• San Francisco Chronicle book critic David Kipen reviews Jon Stewart’s America (The Book), and says its “irreverent footnotes” owe a great deal to “such master practitioners as David Foster Wallace and Dave Eggers”:

    the irreverent footnote derives most of its power from the conjunction of academic methodology with sophomoric diction. My favorite example in “America (The Book)” comes in a text box that begins, “If there’s one thing Americans love, it’s satire.” Now follow the asterisk to the bottom of the page, where the footnote reads, “For an example of satire, re- read this sentence.”

  • Asked which books the presidential candidates should consult, U.S. book club readers recommend that Bush and Kerry read the Bible. What would Fran Lebowitz say?
  • New York is Book Country is relocating to Washington Square Park this year. On Saturday, October 2, and Sunday the 3rd, the book bash “will feature an array of panels, readings and author signings.” Participating authors are listed here.
  • Soft-core porn director Russ Meyer has left the building. Meyer served under Ernest Hemingway in World War II and lost his virginity with the writer’s guidance:

    Major Hemingway escorted Meyer to a brothel outside Paris which he controlled, and told him to take his pick of the 15 staff. “I picked the girl with the biggest tits,” Meyer recalled.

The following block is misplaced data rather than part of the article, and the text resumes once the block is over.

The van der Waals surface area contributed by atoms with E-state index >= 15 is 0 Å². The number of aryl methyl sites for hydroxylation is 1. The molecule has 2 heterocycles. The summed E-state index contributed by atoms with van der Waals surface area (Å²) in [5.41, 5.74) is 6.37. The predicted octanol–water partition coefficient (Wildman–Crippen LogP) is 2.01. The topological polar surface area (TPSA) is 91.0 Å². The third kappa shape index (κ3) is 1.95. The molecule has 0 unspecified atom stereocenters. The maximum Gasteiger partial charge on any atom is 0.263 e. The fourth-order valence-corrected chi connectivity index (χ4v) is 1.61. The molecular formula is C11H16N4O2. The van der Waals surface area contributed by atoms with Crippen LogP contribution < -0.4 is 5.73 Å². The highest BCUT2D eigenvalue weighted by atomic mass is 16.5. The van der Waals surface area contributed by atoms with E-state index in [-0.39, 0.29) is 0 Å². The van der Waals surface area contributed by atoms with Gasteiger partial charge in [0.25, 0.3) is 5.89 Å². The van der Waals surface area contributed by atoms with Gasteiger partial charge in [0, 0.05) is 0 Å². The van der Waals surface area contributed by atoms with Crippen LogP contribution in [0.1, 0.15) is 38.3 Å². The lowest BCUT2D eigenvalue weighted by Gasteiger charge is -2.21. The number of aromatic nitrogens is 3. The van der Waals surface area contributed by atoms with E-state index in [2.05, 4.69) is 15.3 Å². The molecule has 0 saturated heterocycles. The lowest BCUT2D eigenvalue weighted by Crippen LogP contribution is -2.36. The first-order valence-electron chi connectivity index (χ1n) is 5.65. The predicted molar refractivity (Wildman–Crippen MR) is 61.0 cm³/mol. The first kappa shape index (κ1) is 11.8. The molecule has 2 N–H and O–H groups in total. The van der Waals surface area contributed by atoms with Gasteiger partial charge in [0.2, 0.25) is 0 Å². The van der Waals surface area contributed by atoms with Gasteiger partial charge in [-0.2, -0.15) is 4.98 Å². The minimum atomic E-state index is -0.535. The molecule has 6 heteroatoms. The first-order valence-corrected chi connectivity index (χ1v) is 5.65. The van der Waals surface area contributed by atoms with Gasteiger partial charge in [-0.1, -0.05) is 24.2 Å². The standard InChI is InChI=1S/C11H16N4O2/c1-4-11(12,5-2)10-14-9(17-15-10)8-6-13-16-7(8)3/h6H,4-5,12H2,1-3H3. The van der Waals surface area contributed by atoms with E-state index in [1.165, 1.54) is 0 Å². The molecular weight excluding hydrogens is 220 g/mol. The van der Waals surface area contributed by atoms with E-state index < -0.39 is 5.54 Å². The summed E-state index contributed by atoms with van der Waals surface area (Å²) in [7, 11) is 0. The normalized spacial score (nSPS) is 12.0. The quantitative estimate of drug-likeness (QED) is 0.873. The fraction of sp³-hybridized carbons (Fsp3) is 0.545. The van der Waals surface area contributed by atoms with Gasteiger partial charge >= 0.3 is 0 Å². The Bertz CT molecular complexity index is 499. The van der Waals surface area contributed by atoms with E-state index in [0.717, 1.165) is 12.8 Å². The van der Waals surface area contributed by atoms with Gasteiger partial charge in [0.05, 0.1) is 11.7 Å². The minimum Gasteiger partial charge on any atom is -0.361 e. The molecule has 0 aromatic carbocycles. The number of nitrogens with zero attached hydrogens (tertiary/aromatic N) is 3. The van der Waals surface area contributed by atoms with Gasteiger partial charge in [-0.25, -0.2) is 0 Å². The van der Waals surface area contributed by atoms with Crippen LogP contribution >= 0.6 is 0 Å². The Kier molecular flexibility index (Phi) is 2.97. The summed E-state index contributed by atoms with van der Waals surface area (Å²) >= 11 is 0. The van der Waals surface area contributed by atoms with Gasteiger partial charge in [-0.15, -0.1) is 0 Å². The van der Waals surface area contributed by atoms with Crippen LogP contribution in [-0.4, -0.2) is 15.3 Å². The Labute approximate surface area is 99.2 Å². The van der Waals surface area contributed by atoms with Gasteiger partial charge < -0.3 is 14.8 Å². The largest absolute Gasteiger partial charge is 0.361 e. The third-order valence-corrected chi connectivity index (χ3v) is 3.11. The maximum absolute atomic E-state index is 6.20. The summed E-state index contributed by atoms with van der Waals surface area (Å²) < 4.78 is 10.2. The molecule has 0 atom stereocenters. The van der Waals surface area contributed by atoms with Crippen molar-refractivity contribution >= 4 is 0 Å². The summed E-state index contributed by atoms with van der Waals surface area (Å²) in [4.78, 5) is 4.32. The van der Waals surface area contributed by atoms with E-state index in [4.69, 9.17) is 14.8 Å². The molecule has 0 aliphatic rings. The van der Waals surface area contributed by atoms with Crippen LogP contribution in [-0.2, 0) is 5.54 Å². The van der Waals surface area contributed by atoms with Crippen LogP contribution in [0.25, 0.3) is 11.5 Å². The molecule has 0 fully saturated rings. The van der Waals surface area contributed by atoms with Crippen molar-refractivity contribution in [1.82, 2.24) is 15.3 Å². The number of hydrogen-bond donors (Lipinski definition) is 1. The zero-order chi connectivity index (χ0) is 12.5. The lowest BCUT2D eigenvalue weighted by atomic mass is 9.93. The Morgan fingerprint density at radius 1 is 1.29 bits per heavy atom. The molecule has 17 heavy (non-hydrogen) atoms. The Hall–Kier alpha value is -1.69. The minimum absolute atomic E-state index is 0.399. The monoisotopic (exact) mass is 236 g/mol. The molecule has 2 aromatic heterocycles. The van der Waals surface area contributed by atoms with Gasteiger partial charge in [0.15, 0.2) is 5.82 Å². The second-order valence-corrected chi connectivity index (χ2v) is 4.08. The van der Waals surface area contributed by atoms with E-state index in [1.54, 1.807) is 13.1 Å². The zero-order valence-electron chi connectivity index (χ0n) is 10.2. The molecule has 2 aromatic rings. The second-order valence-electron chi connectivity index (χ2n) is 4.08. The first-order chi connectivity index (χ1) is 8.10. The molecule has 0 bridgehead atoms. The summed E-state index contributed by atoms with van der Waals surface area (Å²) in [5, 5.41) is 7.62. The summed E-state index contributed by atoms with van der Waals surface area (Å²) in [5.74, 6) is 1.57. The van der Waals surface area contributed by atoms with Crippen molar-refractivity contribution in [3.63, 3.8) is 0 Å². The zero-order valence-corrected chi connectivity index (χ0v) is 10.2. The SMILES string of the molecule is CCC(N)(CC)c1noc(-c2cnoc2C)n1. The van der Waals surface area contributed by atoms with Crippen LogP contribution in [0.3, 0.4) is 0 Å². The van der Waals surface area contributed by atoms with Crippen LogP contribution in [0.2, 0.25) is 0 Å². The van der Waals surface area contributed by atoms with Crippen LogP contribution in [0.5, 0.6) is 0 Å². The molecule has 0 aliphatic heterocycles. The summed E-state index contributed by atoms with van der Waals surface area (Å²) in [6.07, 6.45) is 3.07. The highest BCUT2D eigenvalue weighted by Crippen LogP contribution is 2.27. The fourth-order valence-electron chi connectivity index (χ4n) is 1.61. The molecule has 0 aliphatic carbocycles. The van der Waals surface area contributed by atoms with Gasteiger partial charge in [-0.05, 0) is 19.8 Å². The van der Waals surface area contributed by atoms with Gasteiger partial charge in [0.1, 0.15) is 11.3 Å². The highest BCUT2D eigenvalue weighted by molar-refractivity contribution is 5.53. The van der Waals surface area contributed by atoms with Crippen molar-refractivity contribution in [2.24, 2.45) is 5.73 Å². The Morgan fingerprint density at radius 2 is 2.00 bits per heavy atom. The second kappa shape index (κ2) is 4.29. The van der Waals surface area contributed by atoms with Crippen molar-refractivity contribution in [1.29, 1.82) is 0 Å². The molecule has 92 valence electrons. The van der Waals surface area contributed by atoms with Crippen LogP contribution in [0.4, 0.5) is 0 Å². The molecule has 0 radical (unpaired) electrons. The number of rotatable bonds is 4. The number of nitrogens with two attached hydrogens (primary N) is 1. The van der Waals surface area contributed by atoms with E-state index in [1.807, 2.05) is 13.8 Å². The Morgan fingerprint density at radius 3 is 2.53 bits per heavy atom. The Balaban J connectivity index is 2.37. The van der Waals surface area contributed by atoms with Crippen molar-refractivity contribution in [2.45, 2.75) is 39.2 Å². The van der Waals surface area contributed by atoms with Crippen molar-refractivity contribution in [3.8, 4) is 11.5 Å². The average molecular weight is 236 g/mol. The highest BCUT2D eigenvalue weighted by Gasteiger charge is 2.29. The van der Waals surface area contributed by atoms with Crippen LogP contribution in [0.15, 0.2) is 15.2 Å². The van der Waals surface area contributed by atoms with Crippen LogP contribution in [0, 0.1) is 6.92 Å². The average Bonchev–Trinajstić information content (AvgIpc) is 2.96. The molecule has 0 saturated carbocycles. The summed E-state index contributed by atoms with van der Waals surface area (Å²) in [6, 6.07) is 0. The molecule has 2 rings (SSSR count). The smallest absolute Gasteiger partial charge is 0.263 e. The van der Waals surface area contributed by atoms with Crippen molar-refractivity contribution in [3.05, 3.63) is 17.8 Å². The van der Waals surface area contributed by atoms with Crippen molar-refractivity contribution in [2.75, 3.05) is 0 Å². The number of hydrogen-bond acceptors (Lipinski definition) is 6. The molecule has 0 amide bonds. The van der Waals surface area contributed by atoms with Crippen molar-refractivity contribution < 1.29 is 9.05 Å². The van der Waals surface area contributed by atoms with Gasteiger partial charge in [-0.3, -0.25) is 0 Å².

• Backspace is a good resource for writers, and it’s just launched a new, more user-friendly site. Past guest “speakers” (guests of whom members have asked questions in the online forum) include C. Michael Curtis of The Atlantic Monthly, agents Nick Ellison of Sanford J. Greenburger and Dan Lazar of Writers House, editor Natasha Graf of McGraw-Hill Trade, book reviewer Sara Nelson, and, er, me. Neil Gaiman is one of the future guests. I haven’t read Victoria Strauss’ recent Backspace offering, “The Safest Way to Search for an Agent,” but several friends have recommended it
  • The first episode of the new Hitchhiker’s Guide radio series was broadcast on Monday and will be rebroadcast today. (Via the not-actually-retired Ed.)
  • Moorish Girl is on top of pretty much all the serious literary news that I, due to illness and general laziness, have been neglecting.


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